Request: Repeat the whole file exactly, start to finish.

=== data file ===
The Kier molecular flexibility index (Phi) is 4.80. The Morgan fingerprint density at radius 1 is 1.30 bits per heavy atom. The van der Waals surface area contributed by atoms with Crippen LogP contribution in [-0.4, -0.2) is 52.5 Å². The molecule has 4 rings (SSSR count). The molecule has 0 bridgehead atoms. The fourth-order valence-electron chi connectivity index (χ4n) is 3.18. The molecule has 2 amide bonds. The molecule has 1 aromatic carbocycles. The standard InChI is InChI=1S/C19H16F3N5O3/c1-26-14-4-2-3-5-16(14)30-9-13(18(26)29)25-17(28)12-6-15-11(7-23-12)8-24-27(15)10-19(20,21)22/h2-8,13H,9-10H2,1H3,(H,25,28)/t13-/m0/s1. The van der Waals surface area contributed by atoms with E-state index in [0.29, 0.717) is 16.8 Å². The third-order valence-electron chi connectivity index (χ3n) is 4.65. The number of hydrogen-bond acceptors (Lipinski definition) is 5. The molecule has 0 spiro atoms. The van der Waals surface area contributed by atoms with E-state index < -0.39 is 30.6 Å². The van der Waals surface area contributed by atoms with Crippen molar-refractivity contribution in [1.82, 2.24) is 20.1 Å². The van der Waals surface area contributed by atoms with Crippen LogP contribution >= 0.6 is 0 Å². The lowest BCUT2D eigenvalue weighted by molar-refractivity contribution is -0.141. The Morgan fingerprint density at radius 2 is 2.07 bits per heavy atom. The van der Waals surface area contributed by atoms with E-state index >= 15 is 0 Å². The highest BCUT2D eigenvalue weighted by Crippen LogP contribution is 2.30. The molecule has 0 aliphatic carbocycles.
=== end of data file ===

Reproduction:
The Kier molecular flexibility index (Phi) is 4.80. The Morgan fingerprint density at radius 1 is 1.30 bits per heavy atom. The van der Waals surface area contributed by atoms with Crippen LogP contribution in [-0.4, -0.2) is 52.5 Å². The molecule has 4 rings (SSSR count). The molecule has 0 bridgehead atoms. The fourth-order valence-electron chi connectivity index (χ4n) is 3.18. The molecule has 2 amide bonds. The molecule has 1 aromatic carbocycles. The standard InChI is InChI=1S/C19H16F3N5O3/c1-26-14-4-2-3-5-16(14)30-9-13(18(26)29)25-17(28)12-6-15-11(7-23-12)8-24-27(15)10-19(20,21)22/h2-8,13H,9-10H2,1H3,(H,25,28)/t13-/m0/s1. The van der Waals surface area contributed by atoms with E-state index in [0.29, 0.717) is 16.8 Å². The third-order valence-electron chi connectivity index (χ3n) is 4.65. The number of hydrogen-bond acceptors (Lipinski definition) is 5. The molecule has 0 spiro atoms. The van der Waals surface area contributed by atoms with E-state index < -0.39 is 30.6 Å². The van der Waals surface area contributed by atoms with Crippen molar-refractivity contribution in [1.82, 2.24) is 20.1 Å². The van der Waals surface area contributed by atoms with Crippen LogP contribution >= 0.6 is 0 Å². The lowest BCUT2D eigenvalue weighted by molar-refractivity contribution is -0.141. The Morgan fingerprint density at radius 2 is 2.07 bits per heavy atom. The van der Waals surface area contributed by atoms with E-state index >= 15 is 0 Å². The highest BCUT2D eigenvalue weighted by Crippen LogP contribution is 2.30. The molecule has 0 aliphatic carbocycles.